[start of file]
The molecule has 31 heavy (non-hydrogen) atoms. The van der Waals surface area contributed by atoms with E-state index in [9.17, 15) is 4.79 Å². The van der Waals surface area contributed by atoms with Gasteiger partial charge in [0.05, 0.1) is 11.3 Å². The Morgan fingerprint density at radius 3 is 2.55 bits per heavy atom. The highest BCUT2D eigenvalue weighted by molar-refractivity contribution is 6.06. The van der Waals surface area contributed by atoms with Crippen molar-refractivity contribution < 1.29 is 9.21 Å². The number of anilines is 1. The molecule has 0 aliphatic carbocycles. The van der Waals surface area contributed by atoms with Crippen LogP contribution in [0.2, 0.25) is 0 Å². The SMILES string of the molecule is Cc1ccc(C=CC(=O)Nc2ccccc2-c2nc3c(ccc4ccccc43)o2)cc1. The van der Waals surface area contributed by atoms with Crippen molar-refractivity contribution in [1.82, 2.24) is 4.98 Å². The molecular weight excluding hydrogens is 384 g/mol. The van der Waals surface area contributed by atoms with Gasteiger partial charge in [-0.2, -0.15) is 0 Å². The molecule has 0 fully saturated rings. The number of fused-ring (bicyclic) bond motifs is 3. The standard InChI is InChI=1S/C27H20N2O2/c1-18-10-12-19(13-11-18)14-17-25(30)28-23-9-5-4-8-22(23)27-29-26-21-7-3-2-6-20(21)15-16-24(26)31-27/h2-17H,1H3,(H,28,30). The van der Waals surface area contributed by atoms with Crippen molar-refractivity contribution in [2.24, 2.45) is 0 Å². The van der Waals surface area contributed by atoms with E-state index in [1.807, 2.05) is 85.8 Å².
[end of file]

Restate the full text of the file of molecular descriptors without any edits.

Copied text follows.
The molecule has 31 heavy (non-hydrogen) atoms. The van der Waals surface area contributed by atoms with E-state index in [9.17, 15) is 4.79 Å². The van der Waals surface area contributed by atoms with Gasteiger partial charge in [0.05, 0.1) is 11.3 Å². The Morgan fingerprint density at radius 3 is 2.55 bits per heavy atom. The highest BCUT2D eigenvalue weighted by molar-refractivity contribution is 6.06. The van der Waals surface area contributed by atoms with Crippen molar-refractivity contribution < 1.29 is 9.21 Å². The number of anilines is 1. The molecule has 0 aliphatic carbocycles. The van der Waals surface area contributed by atoms with Crippen LogP contribution in [0.2, 0.25) is 0 Å². The SMILES string of the molecule is Cc1ccc(C=CC(=O)Nc2ccccc2-c2nc3c(ccc4ccccc43)o2)cc1. The van der Waals surface area contributed by atoms with Crippen molar-refractivity contribution in [1.82, 2.24) is 4.98 Å². The molecular weight excluding hydrogens is 384 g/mol. The van der Waals surface area contributed by atoms with Gasteiger partial charge in [-0.2, -0.15) is 0 Å². The molecule has 0 fully saturated rings. The number of fused-ring (bicyclic) bond motifs is 3. The standard InChI is InChI=1S/C27H20N2O2/c1-18-10-12-19(13-11-18)14-17-25(30)28-23-9-5-4-8-22(23)27-29-26-21-7-3-2-6-20(21)15-16-24(26)31-27/h2-17H,1H3,(H,28,30). The van der Waals surface area contributed by atoms with Crippen molar-refractivity contribution in [2.24, 2.45) is 0 Å². The van der Waals surface area contributed by atoms with E-state index in [1.807, 2.05) is 85.8 Å².